Six years ago today, an eight-year-old boy went to the emergency room because he had a severe cough. What no one realized at the time was that he was actually having a stroke. Next morning, as all his classmates were getting up - ready to head back to school after a long summer vacation - he took his last breath.
His name was Yuto. He was my cousin's only child. The end of his life was the beginning of my spiritual journey. Because how could you not wake up? How could you keep on living in the same old way, when you are looking at your own child and it hits you - He doesn't have a protective bubble around him. He can be taken away from you just as easily.
It took a long time for me to come to terms with everything. It seemed so unfair. It didn't make sense. Eventually, I got to the point where I accepted what happened and promised myself that I would enjoy and live my life to the fullest so that his passing would not be in vain. And every year, on the first of September, I would assess my life to see if I was living up to that promise.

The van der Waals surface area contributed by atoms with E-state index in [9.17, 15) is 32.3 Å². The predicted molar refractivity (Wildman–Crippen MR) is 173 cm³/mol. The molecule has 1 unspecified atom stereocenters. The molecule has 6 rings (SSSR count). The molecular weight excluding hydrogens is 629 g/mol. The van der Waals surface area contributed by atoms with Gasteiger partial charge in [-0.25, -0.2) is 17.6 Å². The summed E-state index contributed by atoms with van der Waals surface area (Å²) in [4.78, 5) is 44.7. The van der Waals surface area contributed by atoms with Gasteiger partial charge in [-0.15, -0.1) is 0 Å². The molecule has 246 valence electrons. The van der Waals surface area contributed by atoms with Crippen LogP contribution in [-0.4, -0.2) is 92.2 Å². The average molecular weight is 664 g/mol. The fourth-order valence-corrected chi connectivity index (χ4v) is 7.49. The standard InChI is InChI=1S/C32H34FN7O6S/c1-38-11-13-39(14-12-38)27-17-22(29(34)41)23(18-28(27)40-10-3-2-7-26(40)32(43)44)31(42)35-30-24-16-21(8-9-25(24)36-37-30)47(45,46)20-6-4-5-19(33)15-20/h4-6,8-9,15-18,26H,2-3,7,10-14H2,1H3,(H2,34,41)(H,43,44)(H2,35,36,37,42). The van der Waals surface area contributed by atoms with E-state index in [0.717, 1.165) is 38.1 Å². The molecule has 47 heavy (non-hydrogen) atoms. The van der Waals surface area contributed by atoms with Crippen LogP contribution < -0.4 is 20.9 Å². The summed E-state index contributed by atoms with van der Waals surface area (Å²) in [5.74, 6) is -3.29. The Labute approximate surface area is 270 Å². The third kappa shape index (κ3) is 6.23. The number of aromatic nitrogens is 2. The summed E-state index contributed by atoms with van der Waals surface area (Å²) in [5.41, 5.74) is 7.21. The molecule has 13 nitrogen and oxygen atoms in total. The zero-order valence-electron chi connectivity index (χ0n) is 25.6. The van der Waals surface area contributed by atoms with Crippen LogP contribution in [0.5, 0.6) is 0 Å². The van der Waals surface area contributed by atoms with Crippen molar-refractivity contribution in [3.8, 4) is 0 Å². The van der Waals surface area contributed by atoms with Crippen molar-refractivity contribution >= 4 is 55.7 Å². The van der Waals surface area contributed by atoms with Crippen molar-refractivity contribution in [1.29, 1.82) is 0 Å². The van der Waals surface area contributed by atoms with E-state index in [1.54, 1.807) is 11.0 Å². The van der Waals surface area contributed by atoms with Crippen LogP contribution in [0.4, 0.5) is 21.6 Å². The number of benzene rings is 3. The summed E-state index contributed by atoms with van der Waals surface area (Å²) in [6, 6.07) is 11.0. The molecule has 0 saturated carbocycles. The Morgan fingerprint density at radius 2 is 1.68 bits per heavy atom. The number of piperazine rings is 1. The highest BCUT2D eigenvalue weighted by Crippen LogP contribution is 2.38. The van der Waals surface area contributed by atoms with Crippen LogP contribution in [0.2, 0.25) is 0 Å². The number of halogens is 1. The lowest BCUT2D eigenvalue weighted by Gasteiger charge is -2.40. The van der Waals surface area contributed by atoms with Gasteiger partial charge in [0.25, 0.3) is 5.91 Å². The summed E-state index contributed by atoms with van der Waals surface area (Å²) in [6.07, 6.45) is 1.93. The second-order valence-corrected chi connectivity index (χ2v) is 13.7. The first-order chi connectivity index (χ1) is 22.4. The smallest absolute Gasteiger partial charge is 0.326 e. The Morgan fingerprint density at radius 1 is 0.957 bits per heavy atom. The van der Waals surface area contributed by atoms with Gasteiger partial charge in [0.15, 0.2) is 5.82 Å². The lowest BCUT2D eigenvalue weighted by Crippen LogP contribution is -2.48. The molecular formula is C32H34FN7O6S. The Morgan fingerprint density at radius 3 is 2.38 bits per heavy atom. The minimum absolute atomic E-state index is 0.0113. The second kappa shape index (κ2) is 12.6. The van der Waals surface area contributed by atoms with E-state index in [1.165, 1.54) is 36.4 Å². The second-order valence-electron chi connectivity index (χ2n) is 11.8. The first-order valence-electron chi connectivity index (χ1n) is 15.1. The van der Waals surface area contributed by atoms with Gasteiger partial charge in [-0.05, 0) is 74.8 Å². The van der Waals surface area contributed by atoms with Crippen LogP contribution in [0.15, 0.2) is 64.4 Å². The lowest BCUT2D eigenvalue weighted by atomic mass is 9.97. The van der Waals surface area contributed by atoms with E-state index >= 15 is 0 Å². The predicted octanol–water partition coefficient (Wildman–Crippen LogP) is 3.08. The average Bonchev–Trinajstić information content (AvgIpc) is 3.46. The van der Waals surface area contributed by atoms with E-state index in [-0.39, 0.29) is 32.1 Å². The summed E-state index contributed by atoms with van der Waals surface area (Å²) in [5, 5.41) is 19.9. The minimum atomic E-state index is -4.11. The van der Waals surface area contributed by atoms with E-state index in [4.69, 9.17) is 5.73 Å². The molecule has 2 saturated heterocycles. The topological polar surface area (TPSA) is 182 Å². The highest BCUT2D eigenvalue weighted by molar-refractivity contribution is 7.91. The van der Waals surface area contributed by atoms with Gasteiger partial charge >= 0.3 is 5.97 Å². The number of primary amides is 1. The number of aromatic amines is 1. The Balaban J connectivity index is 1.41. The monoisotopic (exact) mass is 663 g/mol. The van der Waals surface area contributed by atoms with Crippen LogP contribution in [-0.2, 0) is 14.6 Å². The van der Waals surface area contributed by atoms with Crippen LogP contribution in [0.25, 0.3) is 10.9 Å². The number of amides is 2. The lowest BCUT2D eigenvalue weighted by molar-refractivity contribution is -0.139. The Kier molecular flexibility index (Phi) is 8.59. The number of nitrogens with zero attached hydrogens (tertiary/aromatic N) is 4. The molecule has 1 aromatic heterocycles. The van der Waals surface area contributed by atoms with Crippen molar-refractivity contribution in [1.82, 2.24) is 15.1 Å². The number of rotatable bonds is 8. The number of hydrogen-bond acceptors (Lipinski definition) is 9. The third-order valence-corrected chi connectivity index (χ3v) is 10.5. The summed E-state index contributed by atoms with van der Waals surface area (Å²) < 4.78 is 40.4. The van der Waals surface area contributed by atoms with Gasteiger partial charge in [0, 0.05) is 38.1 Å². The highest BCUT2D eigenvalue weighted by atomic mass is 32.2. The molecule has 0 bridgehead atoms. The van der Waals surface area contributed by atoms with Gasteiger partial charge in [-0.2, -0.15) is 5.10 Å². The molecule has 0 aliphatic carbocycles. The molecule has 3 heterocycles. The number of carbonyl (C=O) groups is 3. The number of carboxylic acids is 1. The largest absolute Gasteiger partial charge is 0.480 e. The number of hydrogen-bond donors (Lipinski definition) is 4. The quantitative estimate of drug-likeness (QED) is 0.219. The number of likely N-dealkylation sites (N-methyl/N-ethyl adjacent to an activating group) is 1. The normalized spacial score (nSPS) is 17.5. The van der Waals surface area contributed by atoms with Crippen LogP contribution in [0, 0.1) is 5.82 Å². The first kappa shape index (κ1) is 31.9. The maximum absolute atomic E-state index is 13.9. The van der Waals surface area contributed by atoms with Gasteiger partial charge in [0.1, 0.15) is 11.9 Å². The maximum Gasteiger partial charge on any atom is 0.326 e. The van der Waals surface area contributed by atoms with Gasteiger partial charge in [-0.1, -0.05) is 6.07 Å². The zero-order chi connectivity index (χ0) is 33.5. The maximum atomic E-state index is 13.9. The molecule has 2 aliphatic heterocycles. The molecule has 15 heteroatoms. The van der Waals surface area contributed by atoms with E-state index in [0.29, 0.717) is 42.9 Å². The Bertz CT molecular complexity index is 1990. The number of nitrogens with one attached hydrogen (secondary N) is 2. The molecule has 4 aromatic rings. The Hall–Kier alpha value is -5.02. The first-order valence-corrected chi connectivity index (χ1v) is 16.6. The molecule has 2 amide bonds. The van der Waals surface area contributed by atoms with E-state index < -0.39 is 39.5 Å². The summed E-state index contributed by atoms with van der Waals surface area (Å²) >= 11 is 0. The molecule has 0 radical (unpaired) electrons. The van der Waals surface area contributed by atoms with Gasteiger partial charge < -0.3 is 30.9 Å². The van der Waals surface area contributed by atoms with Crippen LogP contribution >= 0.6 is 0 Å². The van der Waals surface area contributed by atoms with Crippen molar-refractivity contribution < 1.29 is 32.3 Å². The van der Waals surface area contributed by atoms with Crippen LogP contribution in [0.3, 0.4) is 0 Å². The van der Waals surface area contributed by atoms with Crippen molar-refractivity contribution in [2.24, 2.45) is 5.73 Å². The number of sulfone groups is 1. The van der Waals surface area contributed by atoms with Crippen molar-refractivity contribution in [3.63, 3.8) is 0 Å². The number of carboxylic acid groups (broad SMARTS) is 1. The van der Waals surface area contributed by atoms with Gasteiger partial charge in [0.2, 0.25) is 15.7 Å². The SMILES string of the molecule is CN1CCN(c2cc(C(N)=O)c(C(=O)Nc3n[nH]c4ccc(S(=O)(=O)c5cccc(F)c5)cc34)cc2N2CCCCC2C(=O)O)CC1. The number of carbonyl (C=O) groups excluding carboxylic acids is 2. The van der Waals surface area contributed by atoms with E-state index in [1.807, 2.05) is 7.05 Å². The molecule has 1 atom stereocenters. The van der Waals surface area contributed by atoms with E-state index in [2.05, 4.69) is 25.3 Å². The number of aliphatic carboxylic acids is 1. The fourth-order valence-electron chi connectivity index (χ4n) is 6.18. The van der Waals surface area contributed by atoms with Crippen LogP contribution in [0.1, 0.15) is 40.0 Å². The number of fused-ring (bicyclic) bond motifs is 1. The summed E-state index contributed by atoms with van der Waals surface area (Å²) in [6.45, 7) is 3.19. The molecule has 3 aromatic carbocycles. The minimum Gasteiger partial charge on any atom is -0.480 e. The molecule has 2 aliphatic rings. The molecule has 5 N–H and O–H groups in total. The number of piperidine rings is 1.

This year, I'm noticing a slight but a significant change. Rather than just saying that I should be enjoying my life to the fullest, I'm at a point now where I know I DESERVE to enjoy my life to the fullest. (In fact, we ALL do.) Rather than be somber all day long, I want to do things that make me happy. I feel like that will make Yuto infinitely more happy than having me sit there and be sad, or worse, sit there and criticise myself for not living my life to the fullest.
So, my husband and I took my oldest, who is also eight years old this year, to Manhattan this past weekend. Just the three of us, so that we can give him our full attention even if it was for a few hours. We went to a show and enjoyed a delicious dinner. The full moon that night, as well as the Manhattan skyline, was gorgeous. We thoroughly enjoyed ourselves and I loved everyone and everything in this universe. And that, I think, was the best tribute I could ever make to a boy who headed toward heaven with a most peaceful smile on his face.
If you've read this thing all the way through, I have a favor to ask of you. Please do something right now, right this minute, that will make you feel happy. If not for me, then for yourself and for Yuto. He didn't leave this world early to make us live in fear that our life or our children's lives will be cut short. He's teaching us that if we have something we'd like to do, do it now! If you have someone that you love in your life, tell them now! Carpe Diem. Seize the day. Gather ye rosebuds while ye may....